As Schmidt has said many times, "follow the money"
Four years ago, JPMorgan Chase joined some of the nation’s largest banks in publicly distancing itself from the firearm industry after a mass shooting in Parkland, Fla., left 17 people dead.
JPMorgan’s relationships with gunmakers “have come down significantly and are pretty limited,” Marianne Lake, then the bank’s chief financial officer, told reporters. “We do have robust risk management practices and policies associated with this,” she said.
The bank, along with Citigroup and other Wall Street firms, did not completely shut the door on gun companies.
In a letter sent to the Texas attorney general this month, JPMorgan, the nation’s largest bank, signaled its willingness to continue working with the firearm industry. The letter described the bank’s “longstanding business relationships” with the industry in the state, noting that it “anticipates continuing such relationships into the future.”
The letter, which was sent by lawyers representing the bank from the firm Foley & Lardner on May 13, was in response to a new law in Texas that bans state agencies from working with a firm that “discriminates” against companies or individuals in the gun industry. One provision of the law requires banks and other professional service firms to submit written affirmations that they comply with the law.
The bank’s policy “does not discriminate against or prevent” it from doing business “with any firearm entity or firearm trade association ‘based solely on its status as a firearm entity or firearm trade association,’” the letter declared.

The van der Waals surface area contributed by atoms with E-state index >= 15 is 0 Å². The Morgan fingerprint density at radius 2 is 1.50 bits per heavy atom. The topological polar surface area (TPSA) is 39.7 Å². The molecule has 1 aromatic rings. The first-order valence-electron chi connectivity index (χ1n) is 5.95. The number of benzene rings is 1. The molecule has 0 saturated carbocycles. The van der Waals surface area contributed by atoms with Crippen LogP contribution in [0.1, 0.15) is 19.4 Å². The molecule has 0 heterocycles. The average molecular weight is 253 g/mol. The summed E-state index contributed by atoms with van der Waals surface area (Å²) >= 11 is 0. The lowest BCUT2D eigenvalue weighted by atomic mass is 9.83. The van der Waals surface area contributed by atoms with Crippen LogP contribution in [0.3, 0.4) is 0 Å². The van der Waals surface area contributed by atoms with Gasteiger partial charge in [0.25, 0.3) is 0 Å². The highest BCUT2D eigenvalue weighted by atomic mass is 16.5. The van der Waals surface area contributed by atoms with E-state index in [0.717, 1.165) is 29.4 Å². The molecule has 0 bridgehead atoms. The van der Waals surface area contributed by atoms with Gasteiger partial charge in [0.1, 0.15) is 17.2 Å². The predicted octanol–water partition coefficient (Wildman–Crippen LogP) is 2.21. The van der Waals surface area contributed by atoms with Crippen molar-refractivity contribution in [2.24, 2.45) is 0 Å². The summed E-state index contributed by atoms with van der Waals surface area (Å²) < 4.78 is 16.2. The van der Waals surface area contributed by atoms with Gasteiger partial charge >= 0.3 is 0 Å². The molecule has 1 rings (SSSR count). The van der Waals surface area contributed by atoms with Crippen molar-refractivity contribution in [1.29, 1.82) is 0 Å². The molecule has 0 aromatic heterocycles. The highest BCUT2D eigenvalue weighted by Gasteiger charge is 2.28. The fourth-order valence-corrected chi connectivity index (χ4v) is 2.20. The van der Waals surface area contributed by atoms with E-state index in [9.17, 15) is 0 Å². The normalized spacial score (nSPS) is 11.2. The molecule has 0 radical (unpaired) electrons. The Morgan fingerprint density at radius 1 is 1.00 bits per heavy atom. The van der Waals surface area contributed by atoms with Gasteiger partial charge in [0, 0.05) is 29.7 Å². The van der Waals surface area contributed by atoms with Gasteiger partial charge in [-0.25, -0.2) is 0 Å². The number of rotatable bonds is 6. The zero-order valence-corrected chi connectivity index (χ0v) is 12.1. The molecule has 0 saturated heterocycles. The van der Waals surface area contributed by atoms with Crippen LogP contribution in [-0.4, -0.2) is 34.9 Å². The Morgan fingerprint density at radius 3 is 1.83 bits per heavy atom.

“These commercial relationships are important and valuable,” JPMorgan added. Since the beginning of 2020, the bank has led the financing for deals that raised $708 million for companies in the gun industry, according to data from Dealogic.
Citigroup, which restricted certain types of sales of firearms and ammunition with its credit and debit card systems after Parkland, filed a similar letter with the Texas attorney general in October. In it, Citi stated that it did not “have a practice, policy, guidance or directive that discriminates against a firearm entity or firearm trade association.”
The stakes are high for big banks. If a bank states that it is in compliance with the law and is found to be otherwise, it could face criminal prosecution. It could also be shut out of the state’s giant municipal bond market. Texas is one of the biggest bond issuers in the country, and Wall Street has long made lucrative — and relatively risk-free — fees underwriting municipal bonds. With $50 billion in annual borrowing, Texas generated $315 million in fees last year alone for financial firms, according to data from Bloomberg.
From 2015 to 2020, JPMorgan underwrote 138 Texas bond deals, raising $19 billion for the state, and generating nearly $80 million in fees for the bank, according to Bloomberg data. But the bank has been shut out of working for the state since the law went into effect in September. This month, JPMorgan submitted a bid to underwrite a $3.4 billion bond issue for utilities, the largest in the state’s history. It would not be able to secure that contract until it is certified under the new law, known as S.B. 19.
As large companies grapple with how to respond to national tragedies and looming social issues, including the debate over gun control or abortion, laws like S.B. 19 make it harder to take a stance. The result is a corporate tug of war playing out across the country, as companies try to appease large, vocal employee bases and advocacy groups without alienating customers and advocates on the other side of the political spectrum — all while trying not to run afoul of local regulations that could hurt their bottom line.
(source: New York Times DealBook)